Friday, January 4, 2008

Card Game Review - Anachronism

My wife and I run on parallel, non-intersecting paths when it comes to games. She'll play Fable, I'll play Halo. She wants to play Whist, and I want to play Risk. I like PiƱa Coladas, she likes getting stuck in the rain. She plays games, and I play games, but we don't enjoy the same kinds of games. (For the record, I actually really love Fable, but she hates Halo.)

So one night we sat down and started talking about the kinds of games we could both enjoy. I like some tactical maneuvering and long-term strategy. She likes fast turns. I like some pre-planning, and she hates deck-building. So I started looking for games that we could finish in 15 minutes or less, with fast turns for her and some tactics for me. We needed something - playing games is my second favorite thing to do with my wife, and with the kids staying up later all the time, it can be hard to find time for our favorite mutual pastime.

We found several games that we both wanted to play (and that wouldn't scar our children for life if we got caught playing). My personal pick of the batch was Anachronism.

Anachronism asks that age-old burning question: If Joan of Arc was wearing Daniel Boone's coonskin cap, and Genghis Khan was using Beowulf's shield, and they fought, who would win? And then, in a fast and exciting game that's over in five minutes, Anachronism lets you find the answer.

Anachronism is about half card game and half miniatures game. Except that your 'deck' is only five cards, and your 'miniature' is one of those five cards. The entire play area is four squares wide and four squares deep. So while there are elements of both card and miniatures games, Anachronism is really more like a board game - except there's no real board, just a playmat. I hope that's not too confusing, because it puzzled the hell out of me when I first got it.

To start off a game of Anachronism, you pick your four cards and lay them face down in whatever order you plan on revealing them. Then you each put your character card on the play mat, and start playing.

Each character typically gets three or four actions. An action will let you move one space, turn, attack, or use one of your character's actions (if he or she has any). So it could take you two or three actions to get into position, especially because every character has blind spots where he can't attack. If you're standing directly in front of Ramses II, he can't hit you. But then, he can always just slide one space to the right or left, and then he can whack the piss out of you.

Each support card has a weapon, armor, inspiration or special ability. For instance, Beowulf has Sverd (a weapon), Skjold (a special), Grendel (an inspiration) and Byrnies (armor). At the start of each turn, both characters reveal the next support card in line. You can't use a card until it's revealed, and many cards only take affect for the turn they're revealed. Carefully choosing when and where to strike and defend is key to winning - if you wait to reveal your armor, you could take a beating before you can bring it out, but if you don't get your sword out fast, you lose all those lovely attack bonuses.

Combat is easy - each player rolls two dice, and high roll wins. Of course, that's not all - you can make a basic attack with a low roll, but not from very many positions. You could make a weapon attack if you've got one, which will add to your roll and offer more flexibility, but you only get one weapon attack per turn. Since the game is only four turns, you kind of want to take your attacks when you can, and not spend the game running around the board.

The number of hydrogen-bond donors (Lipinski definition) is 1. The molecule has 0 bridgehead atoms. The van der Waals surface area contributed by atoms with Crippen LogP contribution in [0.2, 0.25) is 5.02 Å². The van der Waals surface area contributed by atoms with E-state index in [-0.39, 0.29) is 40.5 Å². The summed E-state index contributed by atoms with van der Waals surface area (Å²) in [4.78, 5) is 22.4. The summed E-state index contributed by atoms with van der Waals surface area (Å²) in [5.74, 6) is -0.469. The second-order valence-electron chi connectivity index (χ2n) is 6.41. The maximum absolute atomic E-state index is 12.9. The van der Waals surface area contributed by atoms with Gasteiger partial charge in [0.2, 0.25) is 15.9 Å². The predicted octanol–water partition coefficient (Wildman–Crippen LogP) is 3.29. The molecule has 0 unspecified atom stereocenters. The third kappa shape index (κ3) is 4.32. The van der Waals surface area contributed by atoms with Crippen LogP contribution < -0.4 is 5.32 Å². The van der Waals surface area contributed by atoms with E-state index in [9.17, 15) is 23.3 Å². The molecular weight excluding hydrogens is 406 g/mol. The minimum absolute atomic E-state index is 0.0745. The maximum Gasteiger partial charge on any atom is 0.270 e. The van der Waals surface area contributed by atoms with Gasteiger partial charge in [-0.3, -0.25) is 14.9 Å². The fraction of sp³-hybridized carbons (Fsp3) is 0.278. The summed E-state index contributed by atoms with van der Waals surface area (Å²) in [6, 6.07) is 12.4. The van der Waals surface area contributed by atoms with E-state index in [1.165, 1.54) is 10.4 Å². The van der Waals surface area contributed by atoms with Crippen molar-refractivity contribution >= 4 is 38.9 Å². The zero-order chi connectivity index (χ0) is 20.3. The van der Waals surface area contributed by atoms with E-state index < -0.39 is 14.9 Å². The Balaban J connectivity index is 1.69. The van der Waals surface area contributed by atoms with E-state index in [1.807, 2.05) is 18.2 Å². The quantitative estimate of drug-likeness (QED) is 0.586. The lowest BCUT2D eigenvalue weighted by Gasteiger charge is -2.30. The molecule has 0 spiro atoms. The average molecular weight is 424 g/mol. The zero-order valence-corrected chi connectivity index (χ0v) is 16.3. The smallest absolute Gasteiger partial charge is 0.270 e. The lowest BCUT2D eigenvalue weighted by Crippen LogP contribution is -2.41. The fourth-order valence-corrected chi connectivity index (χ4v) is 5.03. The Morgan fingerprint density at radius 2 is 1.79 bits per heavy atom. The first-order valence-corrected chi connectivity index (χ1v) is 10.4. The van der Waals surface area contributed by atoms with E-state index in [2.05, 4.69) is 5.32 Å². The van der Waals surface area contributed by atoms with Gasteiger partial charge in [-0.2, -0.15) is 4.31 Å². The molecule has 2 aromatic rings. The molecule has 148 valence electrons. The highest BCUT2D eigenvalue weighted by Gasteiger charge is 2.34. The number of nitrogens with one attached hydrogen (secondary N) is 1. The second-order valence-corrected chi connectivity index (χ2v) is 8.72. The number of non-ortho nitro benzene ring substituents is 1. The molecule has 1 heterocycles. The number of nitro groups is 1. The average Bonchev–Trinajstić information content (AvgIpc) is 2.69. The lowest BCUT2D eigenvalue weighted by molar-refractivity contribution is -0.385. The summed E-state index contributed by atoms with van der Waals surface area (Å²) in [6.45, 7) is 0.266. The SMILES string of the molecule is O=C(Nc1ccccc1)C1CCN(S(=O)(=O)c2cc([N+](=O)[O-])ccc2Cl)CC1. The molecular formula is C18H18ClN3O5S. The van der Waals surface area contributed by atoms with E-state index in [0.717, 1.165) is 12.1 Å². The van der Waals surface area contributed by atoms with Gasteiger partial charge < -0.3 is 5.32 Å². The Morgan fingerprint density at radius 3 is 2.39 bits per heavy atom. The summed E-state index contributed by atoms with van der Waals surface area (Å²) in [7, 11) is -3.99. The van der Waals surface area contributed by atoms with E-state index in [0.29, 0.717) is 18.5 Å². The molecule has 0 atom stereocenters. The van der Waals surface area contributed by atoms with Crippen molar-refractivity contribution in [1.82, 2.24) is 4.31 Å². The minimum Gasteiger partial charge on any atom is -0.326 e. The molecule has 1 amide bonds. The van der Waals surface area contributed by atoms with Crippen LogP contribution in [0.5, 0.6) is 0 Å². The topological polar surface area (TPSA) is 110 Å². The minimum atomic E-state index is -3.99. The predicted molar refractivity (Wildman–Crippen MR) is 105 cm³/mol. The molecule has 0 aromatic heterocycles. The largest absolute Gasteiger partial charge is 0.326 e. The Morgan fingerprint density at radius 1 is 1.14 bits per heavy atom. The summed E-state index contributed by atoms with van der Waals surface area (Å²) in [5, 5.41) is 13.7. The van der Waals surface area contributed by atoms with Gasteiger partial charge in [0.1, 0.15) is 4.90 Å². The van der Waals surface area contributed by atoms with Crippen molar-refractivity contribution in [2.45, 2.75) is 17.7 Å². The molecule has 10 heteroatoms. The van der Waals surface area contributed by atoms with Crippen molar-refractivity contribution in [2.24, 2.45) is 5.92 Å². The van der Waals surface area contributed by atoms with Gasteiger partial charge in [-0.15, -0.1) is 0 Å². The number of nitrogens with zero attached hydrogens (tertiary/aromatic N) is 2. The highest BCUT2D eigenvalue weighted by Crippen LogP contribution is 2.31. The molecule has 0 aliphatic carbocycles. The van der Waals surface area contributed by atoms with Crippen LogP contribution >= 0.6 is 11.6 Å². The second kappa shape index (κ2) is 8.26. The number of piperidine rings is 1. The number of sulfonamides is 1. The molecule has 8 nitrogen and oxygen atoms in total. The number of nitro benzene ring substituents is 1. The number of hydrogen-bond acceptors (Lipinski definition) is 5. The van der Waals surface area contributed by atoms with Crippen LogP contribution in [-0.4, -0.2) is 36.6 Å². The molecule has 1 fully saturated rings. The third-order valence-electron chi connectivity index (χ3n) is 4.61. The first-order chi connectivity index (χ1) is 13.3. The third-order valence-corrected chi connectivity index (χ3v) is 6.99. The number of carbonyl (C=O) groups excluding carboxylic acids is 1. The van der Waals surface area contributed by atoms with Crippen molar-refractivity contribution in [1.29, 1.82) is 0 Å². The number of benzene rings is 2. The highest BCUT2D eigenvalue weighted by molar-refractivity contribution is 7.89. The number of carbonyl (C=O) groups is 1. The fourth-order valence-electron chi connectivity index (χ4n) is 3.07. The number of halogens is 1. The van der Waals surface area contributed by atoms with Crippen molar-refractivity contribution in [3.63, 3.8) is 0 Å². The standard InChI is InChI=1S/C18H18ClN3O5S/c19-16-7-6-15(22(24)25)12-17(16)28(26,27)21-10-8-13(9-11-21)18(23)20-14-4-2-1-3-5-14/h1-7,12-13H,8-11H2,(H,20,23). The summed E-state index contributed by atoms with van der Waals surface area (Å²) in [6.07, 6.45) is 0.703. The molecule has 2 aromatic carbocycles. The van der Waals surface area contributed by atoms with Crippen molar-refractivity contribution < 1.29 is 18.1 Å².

Anachronism takes like five minutes to play, start to finish. If you don't mix up your characters, and just do a straight Sun Tzu versus Paris of Troy battle, you don't have to spend any time making a deck. You just jump right into the game, lay out your cards, and away you go. Entire tournaments could be played out in an hour. There are even multiplayer rules, in case you can arrange for more than two people to play at the same time.

If you're a graphics whore like me, Anachronism should top your list. These cards are easily the best-looking cards in gaming, hands-down. Holofoils, matte varnishes, amazing illustrations and metallic ink make every single Anachronism card a work of art. They're simply amazing.

There are hundreds of different warriors from dozens of different cultures available for Anachronism. Vlad Tepes, anyone? Yes, thank you, I think I will. Chick pirates? I'll have another. How about Jim Bowie, Samson (from the Bible!), Ivan the Terrible and William Wallace? If you're not hooked yet, you're either immune to historical awesome or you're not reading this.

And the best news? My wife likes Anachronism. She's looking forward to trying out Joan of Arc. Of course, as soon as the kids are both in college, we'll probably never play games again unless they include poorly-produced DVDs and flavored oils. Until that happens, though, we've got ourselves a game.


Incredibly fast game play
Rewards careful planning
Amazing art
Great characters

Can't think of one. And I'm trying.

I love Anachronism. I need to go pick up the rest of the cards I don't own. So do you:

1 comment:

Anonymous said...

You got me sold already, I am looking for this one for sure. Another solid review - no down sides that rocks.

5 minute games, I may even get the wife to play this one - which would be way to cool.

I can't wait to see the art work.

Is there any expansions in the future for the game?